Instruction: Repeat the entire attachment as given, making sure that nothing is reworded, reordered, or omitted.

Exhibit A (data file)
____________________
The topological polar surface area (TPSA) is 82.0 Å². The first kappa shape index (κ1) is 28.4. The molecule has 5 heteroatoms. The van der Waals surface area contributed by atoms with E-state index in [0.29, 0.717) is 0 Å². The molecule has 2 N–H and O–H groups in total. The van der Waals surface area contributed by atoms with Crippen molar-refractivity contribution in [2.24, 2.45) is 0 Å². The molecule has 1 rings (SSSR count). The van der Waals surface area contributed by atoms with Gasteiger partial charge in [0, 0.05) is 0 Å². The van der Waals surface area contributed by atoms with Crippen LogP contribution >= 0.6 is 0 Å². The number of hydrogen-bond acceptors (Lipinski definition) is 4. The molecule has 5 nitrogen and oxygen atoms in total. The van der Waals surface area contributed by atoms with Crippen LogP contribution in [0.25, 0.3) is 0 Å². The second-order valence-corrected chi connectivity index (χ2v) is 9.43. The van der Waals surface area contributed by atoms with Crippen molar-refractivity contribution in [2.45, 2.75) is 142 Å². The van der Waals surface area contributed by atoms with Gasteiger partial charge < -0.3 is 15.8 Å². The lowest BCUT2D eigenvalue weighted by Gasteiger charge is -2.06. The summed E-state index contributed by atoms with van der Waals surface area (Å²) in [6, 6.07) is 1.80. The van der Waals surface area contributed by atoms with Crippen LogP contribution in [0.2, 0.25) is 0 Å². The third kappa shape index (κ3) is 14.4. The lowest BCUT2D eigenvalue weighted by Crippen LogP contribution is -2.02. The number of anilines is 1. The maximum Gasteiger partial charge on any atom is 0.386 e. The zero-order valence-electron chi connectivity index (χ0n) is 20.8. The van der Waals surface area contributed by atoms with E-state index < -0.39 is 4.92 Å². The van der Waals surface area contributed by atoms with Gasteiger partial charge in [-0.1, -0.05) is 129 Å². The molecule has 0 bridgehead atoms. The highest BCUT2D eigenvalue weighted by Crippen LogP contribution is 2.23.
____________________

The topological polar surface area (TPSA) is 82.0 Å². The first kappa shape index (κ1) is 28.4. The molecule has 5 heteroatoms. The van der Waals surface area contributed by atoms with E-state index in [0.29, 0.717) is 0 Å². The molecule has 2 N–H and O–H groups in total. The van der Waals surface area contributed by atoms with Crippen molar-refractivity contribution in [2.24, 2.45) is 0 Å². The molecule has 1 rings (SSSR count). The van der Waals surface area contributed by atoms with Gasteiger partial charge in [0, 0.05) is 0 Å². The van der Waals surface area contributed by atoms with Crippen LogP contribution >= 0.6 is 0 Å². The number of hydrogen-bond acceptors (Lipinski definition) is 4. The molecule has 5 nitrogen and oxygen atoms in total. The van der Waals surface area contributed by atoms with Crippen LogP contribution in [0.25, 0.3) is 0 Å². The second-order valence-corrected chi connectivity index (χ2v) is 9.43. The van der Waals surface area contributed by atoms with Crippen molar-refractivity contribution in [2.45, 2.75) is 142 Å². The van der Waals surface area contributed by atoms with Gasteiger partial charge < -0.3 is 15.8 Å². The lowest BCUT2D eigenvalue weighted by Gasteiger charge is -2.06. The summed E-state index contributed by atoms with van der Waals surface area (Å²) in [6, 6.07) is 1.80. The van der Waals surface area contributed by atoms with Crippen LogP contribution in [0.2, 0.25) is 0 Å². The third kappa shape index (κ3) is 14.4. The lowest BCUT2D eigenvalue weighted by Crippen LogP contribution is -2.02. The number of anilines is 1. The maximum Gasteiger partial charge on any atom is 0.386 e. The zero-order valence-electron chi connectivity index (χ0n) is 20.8. The van der Waals surface area contributed by atoms with E-state index < -0.39 is 4.92 Å². The van der Waals surface area contributed by atoms with Gasteiger partial charge in [-0.1, -0.05) is 129 Å². The molecule has 0 bridgehead atoms. The highest BCUT2D eigenvalue weighted by Crippen LogP contribution is 2.23.